There are more than 500 species of microorganisms living in your gut. In fact, more individual microbes live there than there are cells in your body. These bacteria help you to digest your food, eliminate toxins, and manufacture nutrients such as vitamin K2. If your digestive tract is healthy, the “good” bacteria such as Lactobacillus and Bifidobacterium are so robust and plentiful that they will help prevent “bad” bacteria from colonizing and causing trouble. Your gut, and the bacteria that live there, are also key to maintaining a healthy immune system and if your immune system is struggling, chances are, so too is the health of your bones. (For an in depth explanation on how the immune and skeletal systems interact, check out chapter 5 of my book, The Whole-Body Approach to Osteoporosis.)
Most people are surprised when I become more interested in the bugs in their gut than I am with the amount of calcium they consume. They have no idea that bugs could have anything to do with bones…but they do. In the Journal of Bone and Mineral Research Sjogren et al. (2012) report how gut microbes are major regulators of bone mass in mice.
Let me explain. Eighty percent of the body’s immune system is located within the walls of the gut. This makes sense since we are constantly consuming food that may harbor harmful bacteria. By locating the immune system within the walls of the gut we are able to destroy these bacteria before they have a chance to harm us. This is good. But when a person’s gut is unhealthy, the immune system can produce a lot of inflammation and with it copious amounts of inflammatory signaling molecules. One of the connections between the immune and skeletal systems is that they share many of these same signaling molecules. So when signaling gets out of control with a chronically hyperactive immune system within the gut, these molecules find their way into the bone marrow. Here they alter the balance of bone remodeling activity. The more signaling molecules, the faster the bone resorbing osteoclasts destroy bone.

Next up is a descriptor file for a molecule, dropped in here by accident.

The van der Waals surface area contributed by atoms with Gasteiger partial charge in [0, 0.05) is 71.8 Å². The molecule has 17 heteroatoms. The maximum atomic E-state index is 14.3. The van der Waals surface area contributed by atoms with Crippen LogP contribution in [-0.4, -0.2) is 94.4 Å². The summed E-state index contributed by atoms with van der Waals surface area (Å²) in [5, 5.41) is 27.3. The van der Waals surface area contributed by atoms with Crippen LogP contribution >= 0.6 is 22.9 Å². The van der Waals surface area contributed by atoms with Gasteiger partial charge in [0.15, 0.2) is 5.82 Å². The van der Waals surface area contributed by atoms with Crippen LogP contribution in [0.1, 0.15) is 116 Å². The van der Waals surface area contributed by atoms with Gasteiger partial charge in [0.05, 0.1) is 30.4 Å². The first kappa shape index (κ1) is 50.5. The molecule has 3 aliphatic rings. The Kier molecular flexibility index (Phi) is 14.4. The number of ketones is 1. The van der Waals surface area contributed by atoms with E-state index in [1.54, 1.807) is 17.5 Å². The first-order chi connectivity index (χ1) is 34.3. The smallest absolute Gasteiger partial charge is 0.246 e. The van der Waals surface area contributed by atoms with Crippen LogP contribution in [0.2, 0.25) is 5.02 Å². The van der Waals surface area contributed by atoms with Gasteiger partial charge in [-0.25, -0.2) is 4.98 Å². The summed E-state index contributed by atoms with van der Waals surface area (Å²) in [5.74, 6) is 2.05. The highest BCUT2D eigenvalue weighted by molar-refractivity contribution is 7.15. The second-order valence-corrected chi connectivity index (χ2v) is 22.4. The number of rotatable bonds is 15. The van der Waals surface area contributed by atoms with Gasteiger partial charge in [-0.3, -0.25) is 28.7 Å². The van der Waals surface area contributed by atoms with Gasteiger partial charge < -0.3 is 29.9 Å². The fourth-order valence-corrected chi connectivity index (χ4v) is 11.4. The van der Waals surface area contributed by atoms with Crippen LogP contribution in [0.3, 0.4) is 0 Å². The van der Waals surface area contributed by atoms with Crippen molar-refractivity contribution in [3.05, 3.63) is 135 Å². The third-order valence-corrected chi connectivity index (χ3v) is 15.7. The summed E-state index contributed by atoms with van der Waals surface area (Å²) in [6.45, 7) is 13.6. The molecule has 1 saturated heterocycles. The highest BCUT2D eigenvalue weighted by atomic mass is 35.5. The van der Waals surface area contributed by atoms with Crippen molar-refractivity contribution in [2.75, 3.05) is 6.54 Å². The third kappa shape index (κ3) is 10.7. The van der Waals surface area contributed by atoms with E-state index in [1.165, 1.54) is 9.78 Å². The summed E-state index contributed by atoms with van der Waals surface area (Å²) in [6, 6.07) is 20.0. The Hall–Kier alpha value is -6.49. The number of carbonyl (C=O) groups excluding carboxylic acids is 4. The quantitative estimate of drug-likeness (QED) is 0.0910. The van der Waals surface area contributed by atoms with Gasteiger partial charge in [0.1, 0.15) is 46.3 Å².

Gut microbes are responsible for maintaining a calm immune response; they also have major a influence on the level of inflammatory signaling molecules that circulate throughout the body. The more good bacteria you have in your gut, the less circulating inflammatory signaling molecules. Researchers have now linked the over production of these molecules to the aggressive bone loss that leads to osteoporosis.
Sjogren et al. showed that when laboratory mice were bred for digestive tracts free of any bacteria, the mice exhibited an abnormal increase bone density. Their bone mass actually became excessively dense. What these scientists found was that mice with no bacteria in their gut had fewer osteoclasts (bone cells that break down bone) in their bone and fewer T cells being made by their immune system. With fewer immune T cells, the mice weren’t producing the signaling molecules that would also activate osteoclasts in bone marrow. The result, higher bone mass. When the researchers then put normal gut microbes back into the digestive system of these mice…what happened? The mice LOST bone density, but not so much that they got osteoporosis. The mice lost just enough that their bone density became normal! The mice went from having too much bone density when they didn’t have any bacteria in their guts, to normal bone density when the gut was more healthy with good bacteria. By using a model of mice with no bacteria, the researchers were able to demonstrate how bacteria directly affect the release (or no release in the case of mice free of bacteria) of inflammatory signaling molecules.
In summary, gut bacteria are extremely important for maintaining a healthy immune system and in the regulation of bone mass. Eating a healthy diet high in fiber and low in refined sugars will help maintain good bacteria in the gut. If you have a history of antibiotic use talk with your health care provider about supplementing with probiotics.
Sjogren et al. 2012 The gut microbiota regulates bone mass in mice. Journal of Bone and Mineral Research 27(6):1357-1367.